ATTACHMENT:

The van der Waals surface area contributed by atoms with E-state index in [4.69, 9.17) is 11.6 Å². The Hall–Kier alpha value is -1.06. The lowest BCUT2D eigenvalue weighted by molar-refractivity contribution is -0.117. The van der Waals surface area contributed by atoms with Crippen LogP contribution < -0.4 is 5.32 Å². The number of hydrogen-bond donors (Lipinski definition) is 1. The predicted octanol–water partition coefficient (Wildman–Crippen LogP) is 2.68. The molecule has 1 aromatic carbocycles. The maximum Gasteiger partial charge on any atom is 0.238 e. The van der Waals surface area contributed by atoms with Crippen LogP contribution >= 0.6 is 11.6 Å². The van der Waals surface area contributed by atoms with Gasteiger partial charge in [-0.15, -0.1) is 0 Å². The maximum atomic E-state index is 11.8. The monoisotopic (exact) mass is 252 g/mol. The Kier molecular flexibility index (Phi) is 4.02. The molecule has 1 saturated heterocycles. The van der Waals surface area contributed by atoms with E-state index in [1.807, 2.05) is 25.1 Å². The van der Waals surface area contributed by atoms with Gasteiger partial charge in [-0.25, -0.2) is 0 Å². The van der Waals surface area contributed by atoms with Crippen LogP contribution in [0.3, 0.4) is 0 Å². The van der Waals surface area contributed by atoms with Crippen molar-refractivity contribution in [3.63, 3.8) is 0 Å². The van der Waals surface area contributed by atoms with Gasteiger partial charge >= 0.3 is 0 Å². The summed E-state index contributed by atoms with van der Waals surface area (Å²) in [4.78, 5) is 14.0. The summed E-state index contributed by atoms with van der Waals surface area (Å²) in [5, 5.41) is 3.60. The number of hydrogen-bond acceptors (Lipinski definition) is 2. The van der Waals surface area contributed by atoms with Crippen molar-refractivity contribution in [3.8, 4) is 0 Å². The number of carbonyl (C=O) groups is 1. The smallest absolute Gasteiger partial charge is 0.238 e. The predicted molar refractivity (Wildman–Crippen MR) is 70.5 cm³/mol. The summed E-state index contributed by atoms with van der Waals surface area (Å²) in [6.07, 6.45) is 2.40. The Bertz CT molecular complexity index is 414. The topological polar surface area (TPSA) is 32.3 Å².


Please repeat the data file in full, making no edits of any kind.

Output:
The van der Waals surface area contributed by atoms with E-state index in [4.69, 9.17) is 11.6 Å². The Hall–Kier alpha value is -1.06. The lowest BCUT2D eigenvalue weighted by molar-refractivity contribution is -0.117. The van der Waals surface area contributed by atoms with Crippen LogP contribution < -0.4 is 5.32 Å². The number of hydrogen-bond donors (Lipinski definition) is 1. The predicted octanol–water partition coefficient (Wildman–Crippen LogP) is 2.68. The molecule has 1 aromatic carbocycles. The maximum Gasteiger partial charge on any atom is 0.238 e. The van der Waals surface area contributed by atoms with Crippen LogP contribution >= 0.6 is 11.6 Å². The van der Waals surface area contributed by atoms with Gasteiger partial charge in [-0.15, -0.1) is 0 Å². The maximum atomic E-state index is 11.8. The monoisotopic (exact) mass is 252 g/mol. The Kier molecular flexibility index (Phi) is 4.02. The molecule has 1 saturated heterocycles. The van der Waals surface area contributed by atoms with E-state index in [1.807, 2.05) is 25.1 Å². The van der Waals surface area contributed by atoms with Gasteiger partial charge in [-0.25, -0.2) is 0 Å². The van der Waals surface area contributed by atoms with Crippen LogP contribution in [0.3, 0.4) is 0 Å². The van der Waals surface area contributed by atoms with Crippen molar-refractivity contribution in [3.63, 3.8) is 0 Å². The van der Waals surface area contributed by atoms with Gasteiger partial charge >= 0.3 is 0 Å². The summed E-state index contributed by atoms with van der Waals surface area (Å²) in [4.78, 5) is 14.0. The summed E-state index contributed by atoms with van der Waals surface area (Å²) in [5, 5.41) is 3.60. The number of hydrogen-bond acceptors (Lipinski definition) is 2. The van der Waals surface area contributed by atoms with Crippen molar-refractivity contribution in [3.8, 4) is 0 Å². The number of carbonyl (C=O) groups is 1. The smallest absolute Gasteiger partial charge is 0.238 e. The predicted molar refractivity (Wildman–Crippen MR) is 70.5 cm³/mol. The summed E-state index contributed by atoms with van der Waals surface area (Å²) in [6.07, 6.45) is 2.40. The Bertz CT molecular complexity index is 414. The topological polar surface area (TPSA) is 32.3 Å².